As you develop your App Inventor program using the Blocks editor, do you find your blocks overlapping and crashing in to one another on the screen? You know, like this:

AIBlockMess

You can drag the blocks on the screen so they no longer overlap, but dragging each block is tedious (time consuming). But there is an easy way to automatically re-arrange the blocks.

  • Move the mouse pointer to any part of the white space outside the blocks
  • On Windows, right-click the mouse button
  • On Mac OS X, press Ctrl and click the mouse button

Continue reading Blocks Editing Tip: Arranging and collapsing blocks in the editor

Using TinyDB in App Inventor

(This post was completely rewritten and updated on October 30, 2015)

What is TinyDB?

TinyDB is a simple “database” that stores data on your phone or tablet. Unlike program variables that go away when your app is finished running or your phone is re-set, values stored in TinyDB remain on your phone for use the next time your app is run.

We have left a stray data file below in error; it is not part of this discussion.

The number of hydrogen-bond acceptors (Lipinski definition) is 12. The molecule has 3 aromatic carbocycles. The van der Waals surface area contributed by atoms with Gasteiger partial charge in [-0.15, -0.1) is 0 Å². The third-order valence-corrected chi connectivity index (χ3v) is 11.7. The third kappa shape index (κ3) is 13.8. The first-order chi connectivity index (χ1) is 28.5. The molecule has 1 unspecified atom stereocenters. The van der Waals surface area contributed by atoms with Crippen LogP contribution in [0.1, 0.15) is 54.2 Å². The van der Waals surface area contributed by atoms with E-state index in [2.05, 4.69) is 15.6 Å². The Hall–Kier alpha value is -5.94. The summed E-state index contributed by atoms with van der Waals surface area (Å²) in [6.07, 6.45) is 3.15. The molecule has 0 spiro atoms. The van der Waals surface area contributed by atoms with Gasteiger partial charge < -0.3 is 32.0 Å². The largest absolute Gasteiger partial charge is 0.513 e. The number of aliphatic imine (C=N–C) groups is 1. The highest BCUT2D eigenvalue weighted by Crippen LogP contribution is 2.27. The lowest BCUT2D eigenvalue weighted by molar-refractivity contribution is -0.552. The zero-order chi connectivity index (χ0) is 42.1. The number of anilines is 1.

About Memory on your Phone or Tablet

Your smart phone or tablet typically has two primary types of memory: RAM and FLASH memory.

RAM stands for “random access memory” – but today we mostly think of RAM as memory that can be accessed very fast (as compared to Flash or hard drive memory storage). RAM retains values as long as power is applied to the RAM circuity. Once we turn off the power, the values stored in RAM are lost. (In some applications, extra batteries are used to continuously provide power to RAM even when the “normal” power is turned off.)